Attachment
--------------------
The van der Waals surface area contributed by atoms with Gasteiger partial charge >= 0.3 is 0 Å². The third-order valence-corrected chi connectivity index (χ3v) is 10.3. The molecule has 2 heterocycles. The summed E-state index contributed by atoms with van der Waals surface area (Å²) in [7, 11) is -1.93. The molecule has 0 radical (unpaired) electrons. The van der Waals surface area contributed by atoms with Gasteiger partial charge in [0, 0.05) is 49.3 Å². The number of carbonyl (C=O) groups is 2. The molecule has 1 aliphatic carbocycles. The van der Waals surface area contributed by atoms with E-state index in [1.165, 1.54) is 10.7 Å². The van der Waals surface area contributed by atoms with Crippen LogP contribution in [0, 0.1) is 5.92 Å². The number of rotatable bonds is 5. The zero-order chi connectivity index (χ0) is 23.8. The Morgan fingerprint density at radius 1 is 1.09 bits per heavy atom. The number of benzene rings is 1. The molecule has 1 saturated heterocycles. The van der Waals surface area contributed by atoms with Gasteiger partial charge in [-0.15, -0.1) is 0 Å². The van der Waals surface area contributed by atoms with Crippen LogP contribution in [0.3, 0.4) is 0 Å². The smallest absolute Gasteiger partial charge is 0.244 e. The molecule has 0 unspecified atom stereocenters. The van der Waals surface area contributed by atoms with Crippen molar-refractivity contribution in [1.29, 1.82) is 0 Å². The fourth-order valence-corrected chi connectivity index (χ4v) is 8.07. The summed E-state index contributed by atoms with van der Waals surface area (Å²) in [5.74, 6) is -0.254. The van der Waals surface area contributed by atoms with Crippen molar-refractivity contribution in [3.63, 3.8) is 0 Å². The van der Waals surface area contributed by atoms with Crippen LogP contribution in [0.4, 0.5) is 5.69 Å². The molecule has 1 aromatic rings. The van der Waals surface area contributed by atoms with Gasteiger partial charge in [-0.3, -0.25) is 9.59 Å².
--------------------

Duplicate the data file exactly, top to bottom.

The van der Waals surface area contributed by atoms with Gasteiger partial charge >= 0.3 is 0 Å². The third-order valence-corrected chi connectivity index (χ3v) is 10.3. The molecule has 2 heterocycles. The summed E-state index contributed by atoms with van der Waals surface area (Å²) in [7, 11) is -1.93. The molecule has 0 radical (unpaired) electrons. The van der Waals surface area contributed by atoms with Gasteiger partial charge in [0, 0.05) is 49.3 Å². The number of carbonyl (C=O) groups is 2. The molecule has 1 aliphatic carbocycles. The van der Waals surface area contributed by atoms with E-state index in [1.165, 1.54) is 10.7 Å². The van der Waals surface area contributed by atoms with Crippen LogP contribution in [0, 0.1) is 5.92 Å². The number of rotatable bonds is 5. The zero-order chi connectivity index (χ0) is 23.8. The Morgan fingerprint density at radius 1 is 1.09 bits per heavy atom. The number of benzene rings is 1. The molecule has 1 saturated heterocycles. The van der Waals surface area contributed by atoms with Gasteiger partial charge in [-0.15, -0.1) is 0 Å². The van der Waals surface area contributed by atoms with Crippen LogP contribution in [0.3, 0.4) is 0 Å². The smallest absolute Gasteiger partial charge is 0.244 e. The molecule has 0 unspecified atom stereocenters. The van der Waals surface area contributed by atoms with Crippen molar-refractivity contribution in [1.29, 1.82) is 0 Å². The fourth-order valence-corrected chi connectivity index (χ4v) is 8.07. The summed E-state index contributed by atoms with van der Waals surface area (Å²) in [5.74, 6) is -0.254. The van der Waals surface area contributed by atoms with Crippen molar-refractivity contribution in [3.63, 3.8) is 0 Å². The van der Waals surface area contributed by atoms with Crippen LogP contribution in [0.4, 0.5) is 5.69 Å². The molecule has 1 aromatic rings. The van der Waals surface area contributed by atoms with Gasteiger partial charge in [-0.3, -0.25) is 9.59 Å².